Tuesday, February 01, 2005

The meaning of revisionism

The conservative victory at the polls in November 2004 has some inevitable consequences. Since so much of what passes as conservative dogma is actually anti-liberalism, the most significant of these consequences is that many of the progressive advances of the past half-century are being challenged and overturned.

This is true of a broad range of domestic policy issues from abortion to the environment to taxation and economic policy to affirmative action to Social Security, not to mention the implementation of an aggressively militaristic foreign policy. But the conservative-movement enterprise extends beyond mere policy, and appears determined to overturn the very way the populace at large thinks and sees itself.

Historical revisionism plays an essential role in achieving this. Thus, Ann Coulter's rehabilitation of Joe McCarthy in Treason was only the first iteration of this trend. (Trent Lott's nostalgia for Strom Thurmond's Dixiecrats was an ill-received version of it as well.) It was shortly followed by Michelle Malkin's defense of the Japanese American internment.

Now we have Thomas Woods' right-wing bestseller The Politically Incorrect Guide to American History, which explains why such progressive advances as civil rights for minorities were actually harmful to the nation. Over at Is That Legal?, Eric Muller cuts to the chase by explaining why Woods' extremist background -- he claims to be a co-founder of the secessionist (and white supremacist) League of the South -- is essential to understanding the purpose of this book:
Some will undoubtedly say that it's not fair to call Woods' book into question on the basis primarily of his other writings, and on the basis of the positions of a private organization that he helped found and has assisted. And you know what? If he were a physicist who wrote a book about quarks and string theory, I guess I'd agree that his views (and those of his organization) on politics and race wouldn't really be fair game.

But there is a short, direct line from the rabid anti-statism and wholesale civil rights revisionism of "The Politically Incorrect Guide to American History" to the agenda of the League of the South and its ilk.

This is what we all need to understand about the current spate of historical revisionism: It is occurring in the service of a broader agenda to recast our very understanding of the meaning of our history, and thus the meaning of America itself.

Thus we have the spectacle of the GOP recasting itself as the "party of civil rights," which as Hunter suggests might be laughable -- coming, as it does, from the party of the Southern Strategy -- were it not of a piece with the Newspeak that permeates the conservative march on America.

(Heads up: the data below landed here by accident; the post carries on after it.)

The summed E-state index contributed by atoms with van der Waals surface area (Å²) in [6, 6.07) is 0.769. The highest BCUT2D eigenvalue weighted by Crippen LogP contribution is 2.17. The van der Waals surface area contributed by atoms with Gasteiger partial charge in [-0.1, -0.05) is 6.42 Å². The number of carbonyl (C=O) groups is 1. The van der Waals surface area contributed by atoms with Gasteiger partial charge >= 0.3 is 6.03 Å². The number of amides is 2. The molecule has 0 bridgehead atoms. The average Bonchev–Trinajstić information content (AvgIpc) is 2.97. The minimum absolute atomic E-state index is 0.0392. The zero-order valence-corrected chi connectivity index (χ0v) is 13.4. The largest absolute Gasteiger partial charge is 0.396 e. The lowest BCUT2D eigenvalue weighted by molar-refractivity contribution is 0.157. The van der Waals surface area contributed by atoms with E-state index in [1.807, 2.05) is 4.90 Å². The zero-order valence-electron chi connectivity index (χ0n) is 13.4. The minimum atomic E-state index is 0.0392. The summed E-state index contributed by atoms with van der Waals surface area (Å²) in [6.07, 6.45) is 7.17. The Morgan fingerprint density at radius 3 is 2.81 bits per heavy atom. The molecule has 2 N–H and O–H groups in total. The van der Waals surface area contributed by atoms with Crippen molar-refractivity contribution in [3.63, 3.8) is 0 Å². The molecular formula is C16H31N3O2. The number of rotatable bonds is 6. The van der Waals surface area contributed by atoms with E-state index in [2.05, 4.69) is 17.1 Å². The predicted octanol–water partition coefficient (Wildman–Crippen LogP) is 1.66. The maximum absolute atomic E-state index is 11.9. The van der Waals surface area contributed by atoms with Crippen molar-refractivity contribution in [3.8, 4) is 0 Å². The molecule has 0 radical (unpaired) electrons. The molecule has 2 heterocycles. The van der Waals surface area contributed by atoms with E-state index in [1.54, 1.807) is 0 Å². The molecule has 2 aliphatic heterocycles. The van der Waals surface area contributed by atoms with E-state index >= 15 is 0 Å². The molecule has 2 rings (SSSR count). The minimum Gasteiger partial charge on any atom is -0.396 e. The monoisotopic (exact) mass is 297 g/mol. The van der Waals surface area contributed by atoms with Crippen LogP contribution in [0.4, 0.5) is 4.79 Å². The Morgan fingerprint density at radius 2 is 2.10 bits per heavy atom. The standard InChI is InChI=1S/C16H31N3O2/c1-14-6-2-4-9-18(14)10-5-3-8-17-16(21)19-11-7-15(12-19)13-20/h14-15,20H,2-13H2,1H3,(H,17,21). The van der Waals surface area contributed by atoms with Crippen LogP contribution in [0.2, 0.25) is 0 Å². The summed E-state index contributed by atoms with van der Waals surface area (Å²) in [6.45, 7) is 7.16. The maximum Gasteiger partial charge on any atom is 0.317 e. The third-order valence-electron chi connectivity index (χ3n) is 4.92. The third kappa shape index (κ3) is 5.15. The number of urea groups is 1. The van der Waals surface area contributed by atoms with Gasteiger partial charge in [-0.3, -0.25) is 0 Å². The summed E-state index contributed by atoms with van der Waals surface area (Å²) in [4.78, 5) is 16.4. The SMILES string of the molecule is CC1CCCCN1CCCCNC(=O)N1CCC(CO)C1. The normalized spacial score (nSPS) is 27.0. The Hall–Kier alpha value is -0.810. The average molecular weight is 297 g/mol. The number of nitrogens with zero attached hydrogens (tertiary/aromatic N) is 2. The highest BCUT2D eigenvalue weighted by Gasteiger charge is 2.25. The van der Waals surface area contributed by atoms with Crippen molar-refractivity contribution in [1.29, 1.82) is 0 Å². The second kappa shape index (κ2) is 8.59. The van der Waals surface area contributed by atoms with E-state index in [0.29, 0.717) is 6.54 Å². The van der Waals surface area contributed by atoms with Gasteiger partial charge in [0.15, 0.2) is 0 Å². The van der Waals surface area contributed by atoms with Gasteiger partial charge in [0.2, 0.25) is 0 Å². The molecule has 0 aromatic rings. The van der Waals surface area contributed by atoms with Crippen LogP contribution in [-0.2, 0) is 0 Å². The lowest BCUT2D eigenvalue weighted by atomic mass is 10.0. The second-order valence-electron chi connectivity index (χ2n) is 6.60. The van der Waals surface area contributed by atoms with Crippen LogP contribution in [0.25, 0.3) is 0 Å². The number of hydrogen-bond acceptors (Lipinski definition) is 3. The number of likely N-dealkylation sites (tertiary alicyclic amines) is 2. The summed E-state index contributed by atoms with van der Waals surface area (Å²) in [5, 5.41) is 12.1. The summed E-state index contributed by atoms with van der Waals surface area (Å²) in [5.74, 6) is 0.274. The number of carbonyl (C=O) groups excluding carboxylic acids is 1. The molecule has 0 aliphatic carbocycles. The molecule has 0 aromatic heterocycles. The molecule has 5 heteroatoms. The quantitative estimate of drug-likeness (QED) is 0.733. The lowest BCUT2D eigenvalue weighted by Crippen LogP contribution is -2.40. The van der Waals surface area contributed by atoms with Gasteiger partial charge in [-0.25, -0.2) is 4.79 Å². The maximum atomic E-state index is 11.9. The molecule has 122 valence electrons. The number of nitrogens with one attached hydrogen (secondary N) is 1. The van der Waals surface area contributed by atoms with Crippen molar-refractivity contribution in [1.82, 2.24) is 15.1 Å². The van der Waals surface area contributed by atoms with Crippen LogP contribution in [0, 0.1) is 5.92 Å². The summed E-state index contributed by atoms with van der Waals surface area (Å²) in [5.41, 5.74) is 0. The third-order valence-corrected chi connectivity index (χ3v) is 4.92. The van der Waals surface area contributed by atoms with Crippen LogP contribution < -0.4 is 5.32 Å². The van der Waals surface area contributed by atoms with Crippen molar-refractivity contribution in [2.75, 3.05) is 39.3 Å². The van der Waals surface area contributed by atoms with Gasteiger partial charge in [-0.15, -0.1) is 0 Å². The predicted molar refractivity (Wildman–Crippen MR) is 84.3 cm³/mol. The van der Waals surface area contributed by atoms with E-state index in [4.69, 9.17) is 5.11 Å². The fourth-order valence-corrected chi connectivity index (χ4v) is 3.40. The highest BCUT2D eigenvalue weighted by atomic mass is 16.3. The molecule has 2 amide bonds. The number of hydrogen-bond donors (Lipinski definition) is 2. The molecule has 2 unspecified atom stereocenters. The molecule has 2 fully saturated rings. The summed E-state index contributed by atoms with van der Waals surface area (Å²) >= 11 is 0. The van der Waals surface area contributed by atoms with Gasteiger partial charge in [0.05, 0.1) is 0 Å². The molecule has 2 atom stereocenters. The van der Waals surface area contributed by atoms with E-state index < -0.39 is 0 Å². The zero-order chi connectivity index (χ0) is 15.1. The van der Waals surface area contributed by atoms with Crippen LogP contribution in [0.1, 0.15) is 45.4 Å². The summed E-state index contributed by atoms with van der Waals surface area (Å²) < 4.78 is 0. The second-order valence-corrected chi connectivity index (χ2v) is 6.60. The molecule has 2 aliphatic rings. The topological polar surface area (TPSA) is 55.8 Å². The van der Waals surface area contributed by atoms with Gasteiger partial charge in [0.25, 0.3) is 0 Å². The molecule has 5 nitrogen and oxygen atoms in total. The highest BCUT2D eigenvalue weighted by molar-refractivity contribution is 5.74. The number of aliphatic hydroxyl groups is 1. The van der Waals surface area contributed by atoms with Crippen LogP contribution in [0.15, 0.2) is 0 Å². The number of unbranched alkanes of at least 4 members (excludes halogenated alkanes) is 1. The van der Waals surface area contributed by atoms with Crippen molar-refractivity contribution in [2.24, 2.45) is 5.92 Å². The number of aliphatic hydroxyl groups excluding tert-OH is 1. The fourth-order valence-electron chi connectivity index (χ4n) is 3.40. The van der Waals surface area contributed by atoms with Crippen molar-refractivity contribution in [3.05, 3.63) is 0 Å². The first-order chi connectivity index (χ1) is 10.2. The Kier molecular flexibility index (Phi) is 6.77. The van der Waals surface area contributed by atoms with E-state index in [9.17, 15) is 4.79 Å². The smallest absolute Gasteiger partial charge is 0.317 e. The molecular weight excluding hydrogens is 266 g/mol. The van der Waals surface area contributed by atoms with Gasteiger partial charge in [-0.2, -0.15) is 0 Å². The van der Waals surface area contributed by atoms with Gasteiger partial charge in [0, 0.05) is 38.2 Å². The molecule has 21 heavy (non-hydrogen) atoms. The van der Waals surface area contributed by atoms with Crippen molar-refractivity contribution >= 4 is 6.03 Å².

Sure enough, Virginia Sen. George Allen took the first step in promoting this "new image" for the GOP by joining Mary Landrieu, a Democrat, in sponsoring a resolution apologizing for the Senate's failure to pass anti-lynching legislation in the 1920s and 1930s. (For a little more on the history of that legislation, see the end of this post; for more on the lynching era, see this post.)

There are more than a few problems with this. It is, to begin, with more than a little convenient to be denouncing Southern filibusters at a time when Republicans are hoping to overturn longstanding rules regarding filibusters as a way of attacking Democrats. Moreover, as Kos notes, Allen is not exactly the best person to be apologizing for racially insensitive acts of Congress.

What's especially hypocritical about this, though, is that Republicans are not in any position to regret the fate that befell the anti-lynching laws. After all, this is the same party whose leaders in the House this autumn officially killed the Local Law Enforcement Enhancement Act -- which, had it passed, would have been the first real federal anti-hate crimes statute. Indeed, this same political leadership was responsible for killing a federal hate-crimes bill on two previous occasions -- first in 1999, then again in 2001.

As I've argued at length, there is a real connection between the anti-lynching laws of the 1920s and the currently proposed federal hate-crimes statutes; the latter are clearly descended from the former, and serve largely the same purpose. Today's Republicans should be every bit as ashamed of their current leadership as they are of those Southern conservatives who blocked the national will back in 1922.

Speaking of hate crimes, over at Pandagon, Jesse has written a couple of posts that cut beautifully to the heart of the matter. He also directs us to a report of a Republican effort in New Hampshire to repeal its hate-crimes law, just as the Missoulian recently suggested.

Revising history also means revising how we understand our nation today; it is only possible to oppose hate crimes statutes by flagrantly ignoring the realities of hate crimes in our history, especially the lynching era, and pretending that those realities are all in the past. Likewise, when Republicans recast their image as pro-civil rights, they are abusing the factual course of history.

If the nation succumbs to the notion that progressive advances of the 20th century have harmed us, and becomes intent on rolling back those advances, we need to be realistic about what kind of path this will lead us down. It is not a bright one.

Is anyone on the Democratic side paying any attention to this? Besides Robert F. Kennedy Jr., that is?

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